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Why are small firms less likely to pledge collateral for formal loans than large firms?

Ha Minh Nguyen's picture

Small firms are commonly believed to have weak access to finance. Previous studies have shown that small firms report larger financing obstacles and use less external finance than large firms do.

It is then a surprise to find in the new research we just published that small firms are significantly less likely to pledge collateral. Using the World Bank Enterprise Survey (WBES) covering 6800 firms across 43 developing countries, we find that all else being equal, the odds of small firms-- those with less than 20 workers-- pledging collateral for formal loans from financial institutions are about 35-37% lower than those of larger firms. Yet when loans are collateralized, the ratio of collateral value to loan value for small firms is not statistically different from that for larger firms. These results are robust across countries, or within a particular country. Given that small firms have weak  access to finance, this is a counter-intuitive, yet interesting finding. 

We also found that small firms are significantly more likely to borrow from nonbank financial institutions, which include microfinance institutions, credit cooperatives, credit unions and finance companies. If loans from nonbanks are less often associated with collateral (which we found to be the case), it makes sense why small firms are less likely to pledge collateral.

There are probably two main reasons for firms not to pledge collateral when they borrow. First, they do not have to, and second, they are unable to. For example, more reputable and less risky firms could potentially borrow without collateral, and a few studies have confirmed this. On the other hand, small and informal firms, especially those in developing countries, are less likely to have collateral assets. As a result, they potentially have to rely on other means, such as the firms’ reputation or the owners’ personal connections, to substitute for formal collateral. Since nonbanks are presumably more locally connected and more flexible than banks, they are more suitable lenders for small firms to borrow from without pledging collateral.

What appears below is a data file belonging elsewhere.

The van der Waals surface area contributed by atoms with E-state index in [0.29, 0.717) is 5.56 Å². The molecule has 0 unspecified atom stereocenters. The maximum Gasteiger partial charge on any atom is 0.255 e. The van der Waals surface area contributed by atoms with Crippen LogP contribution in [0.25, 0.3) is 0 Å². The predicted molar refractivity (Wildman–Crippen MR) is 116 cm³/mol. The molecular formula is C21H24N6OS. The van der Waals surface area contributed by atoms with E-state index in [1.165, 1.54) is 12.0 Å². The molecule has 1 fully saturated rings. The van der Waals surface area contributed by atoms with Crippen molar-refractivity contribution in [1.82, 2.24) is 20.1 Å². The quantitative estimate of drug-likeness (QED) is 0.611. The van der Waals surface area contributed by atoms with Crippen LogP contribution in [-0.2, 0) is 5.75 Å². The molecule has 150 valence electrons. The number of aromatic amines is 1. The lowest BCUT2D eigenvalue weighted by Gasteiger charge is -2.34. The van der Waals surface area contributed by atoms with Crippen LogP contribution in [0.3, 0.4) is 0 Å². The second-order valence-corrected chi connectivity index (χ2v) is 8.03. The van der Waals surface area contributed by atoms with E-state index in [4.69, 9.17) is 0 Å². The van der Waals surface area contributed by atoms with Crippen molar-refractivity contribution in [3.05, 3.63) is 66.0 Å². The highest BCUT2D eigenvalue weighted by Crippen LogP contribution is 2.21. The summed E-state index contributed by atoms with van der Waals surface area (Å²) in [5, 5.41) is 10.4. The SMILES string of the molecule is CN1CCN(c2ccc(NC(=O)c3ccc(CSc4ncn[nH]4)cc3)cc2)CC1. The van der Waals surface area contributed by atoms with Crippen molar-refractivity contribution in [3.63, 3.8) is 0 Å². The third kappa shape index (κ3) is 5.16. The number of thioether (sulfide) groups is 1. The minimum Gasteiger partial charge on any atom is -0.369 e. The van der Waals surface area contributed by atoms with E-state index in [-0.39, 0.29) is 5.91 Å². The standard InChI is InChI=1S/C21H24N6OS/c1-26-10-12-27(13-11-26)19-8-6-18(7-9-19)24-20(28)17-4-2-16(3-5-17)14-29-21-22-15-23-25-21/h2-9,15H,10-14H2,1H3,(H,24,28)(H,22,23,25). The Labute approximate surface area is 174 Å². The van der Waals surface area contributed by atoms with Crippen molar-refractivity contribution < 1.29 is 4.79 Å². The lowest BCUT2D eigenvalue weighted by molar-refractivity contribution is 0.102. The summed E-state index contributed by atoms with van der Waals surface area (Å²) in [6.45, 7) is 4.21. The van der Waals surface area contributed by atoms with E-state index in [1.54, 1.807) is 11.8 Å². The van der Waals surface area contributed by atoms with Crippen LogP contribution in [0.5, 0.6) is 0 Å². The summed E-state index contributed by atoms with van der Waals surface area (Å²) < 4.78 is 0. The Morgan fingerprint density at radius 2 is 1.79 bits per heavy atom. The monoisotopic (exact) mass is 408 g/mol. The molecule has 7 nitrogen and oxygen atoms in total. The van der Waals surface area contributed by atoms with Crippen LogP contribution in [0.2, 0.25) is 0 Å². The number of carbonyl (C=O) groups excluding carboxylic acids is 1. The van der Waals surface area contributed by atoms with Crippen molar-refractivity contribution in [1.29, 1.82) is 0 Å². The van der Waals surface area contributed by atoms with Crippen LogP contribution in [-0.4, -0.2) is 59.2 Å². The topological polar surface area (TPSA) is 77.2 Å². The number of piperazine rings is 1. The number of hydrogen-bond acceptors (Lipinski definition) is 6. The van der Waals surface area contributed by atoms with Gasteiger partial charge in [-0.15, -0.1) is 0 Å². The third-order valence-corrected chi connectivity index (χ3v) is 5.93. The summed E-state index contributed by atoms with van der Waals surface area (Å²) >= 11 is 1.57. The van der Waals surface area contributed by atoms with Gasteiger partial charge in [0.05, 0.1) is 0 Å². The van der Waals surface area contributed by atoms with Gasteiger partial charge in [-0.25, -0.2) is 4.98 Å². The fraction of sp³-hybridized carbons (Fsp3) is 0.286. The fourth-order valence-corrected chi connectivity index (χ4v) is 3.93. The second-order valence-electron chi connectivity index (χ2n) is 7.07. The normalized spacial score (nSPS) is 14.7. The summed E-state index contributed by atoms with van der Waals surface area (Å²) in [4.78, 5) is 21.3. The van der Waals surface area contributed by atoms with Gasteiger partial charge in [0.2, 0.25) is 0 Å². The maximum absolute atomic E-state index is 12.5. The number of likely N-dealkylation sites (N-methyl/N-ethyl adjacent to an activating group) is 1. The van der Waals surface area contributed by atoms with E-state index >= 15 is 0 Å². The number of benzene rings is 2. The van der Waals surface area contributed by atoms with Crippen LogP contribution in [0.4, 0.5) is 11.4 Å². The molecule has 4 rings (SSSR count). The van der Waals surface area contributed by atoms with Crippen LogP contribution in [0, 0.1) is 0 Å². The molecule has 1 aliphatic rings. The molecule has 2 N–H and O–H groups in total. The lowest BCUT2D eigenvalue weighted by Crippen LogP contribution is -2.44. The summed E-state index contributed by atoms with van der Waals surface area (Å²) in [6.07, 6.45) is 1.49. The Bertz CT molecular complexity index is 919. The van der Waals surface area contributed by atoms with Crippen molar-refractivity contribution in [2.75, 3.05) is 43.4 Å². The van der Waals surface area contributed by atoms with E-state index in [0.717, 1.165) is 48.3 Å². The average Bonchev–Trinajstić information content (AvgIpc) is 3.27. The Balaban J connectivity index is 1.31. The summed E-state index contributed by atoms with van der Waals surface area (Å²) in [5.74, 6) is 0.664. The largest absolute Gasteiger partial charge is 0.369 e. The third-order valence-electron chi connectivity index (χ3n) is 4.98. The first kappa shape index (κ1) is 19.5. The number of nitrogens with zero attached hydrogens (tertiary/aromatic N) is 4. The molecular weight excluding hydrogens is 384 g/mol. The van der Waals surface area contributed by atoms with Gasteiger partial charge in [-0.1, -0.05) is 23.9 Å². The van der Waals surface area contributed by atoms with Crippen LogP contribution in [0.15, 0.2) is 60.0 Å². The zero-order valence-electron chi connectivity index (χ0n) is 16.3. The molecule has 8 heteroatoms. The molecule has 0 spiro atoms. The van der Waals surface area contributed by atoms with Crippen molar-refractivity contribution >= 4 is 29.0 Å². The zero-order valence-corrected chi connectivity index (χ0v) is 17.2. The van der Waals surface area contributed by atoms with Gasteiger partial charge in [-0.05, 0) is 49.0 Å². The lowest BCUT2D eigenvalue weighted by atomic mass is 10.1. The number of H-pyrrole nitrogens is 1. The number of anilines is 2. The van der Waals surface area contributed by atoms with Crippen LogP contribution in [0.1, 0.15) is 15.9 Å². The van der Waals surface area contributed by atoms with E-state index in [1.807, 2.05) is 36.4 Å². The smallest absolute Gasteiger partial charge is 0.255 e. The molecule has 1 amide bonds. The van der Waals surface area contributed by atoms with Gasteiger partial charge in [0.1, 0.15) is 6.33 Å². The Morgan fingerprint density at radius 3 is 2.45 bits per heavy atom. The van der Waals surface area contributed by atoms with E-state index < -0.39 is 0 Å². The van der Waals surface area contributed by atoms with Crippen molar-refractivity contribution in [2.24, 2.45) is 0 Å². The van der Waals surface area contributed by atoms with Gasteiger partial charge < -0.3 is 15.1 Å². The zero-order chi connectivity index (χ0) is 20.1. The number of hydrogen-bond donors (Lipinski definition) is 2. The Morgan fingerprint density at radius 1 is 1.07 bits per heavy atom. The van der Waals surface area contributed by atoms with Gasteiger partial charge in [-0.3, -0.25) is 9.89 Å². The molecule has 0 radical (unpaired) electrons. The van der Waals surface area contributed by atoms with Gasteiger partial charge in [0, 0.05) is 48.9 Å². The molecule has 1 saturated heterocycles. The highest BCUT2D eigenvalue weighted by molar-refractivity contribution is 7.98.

Although our findings indicate that small firms are resilient, this maneuver might not come without costs. After all, we know that small firms report larger financing obstacles and use less external finance than large firms do. This suggests that it is perhaps not easy for small firms to strike loan deals even with less formal lenders. One can think of several potential disadvantages of these loans that small firms have to accept, such as smaller loan values and higher interest rates, not to mention time and monetary costs to cultivate connections with the lenders. Unfortunately, the dataset do not allow us to check our speculations.

What can governments do to help small firms gain better access to finance? One of our findings might suggest a way. We find that loans in countries with better credit information are significantly less likely to require collateral. The quality of credit information index is a part of the World Bank’s Doing Business Report. It measures a country's rules and practices affecting the coverage, scope and accessibility of credit information available through either a public credit registry or a private credit bureau. The index ranges from 0 to 6, with higher values indicating the availability of more credit information to facilitate lending decisions. We find that a one-point increase in the index is associated with about a 19% decline in the odds of loans requiring collateral. The result is intuitive. Better credit information allows banks to track firms’ history of payments and defaults. In this case banks are more likely to tell “good” to “bad” firms, which allow "good" firms to borrow without collateral.

This significant impact of credit information on the likelihood of collateral implies that small firms could benefit from the government gathering and publicizing credit information. That will help alleviate firms’ credit constraints and reduce the cost of financing. Small firms, with all the current disadvantages in access to finance, might benefit the most from better credit information.
 

Comments

There is an argument to make that some small firms can borrow without collateral building on reputation from personal connections or repayments history. But I am wondering whether the data allow one to confirm that it is in fact the firm borrowing the money and not the owner in his/her personal capacity. And when they are able to put up collateral, is it the firm's, or the owner's assets? I have worked a bit with the WB South African data on firms and finance and we found that firms that are financially constrained are more vulnerable to shocks and competition and are weaker contributors to employment creation and growth. These firms are typically small and less established. They hold less inventory, have lower capacity utilisation and are unlikely to be exporters or to introduce new products in response to competition.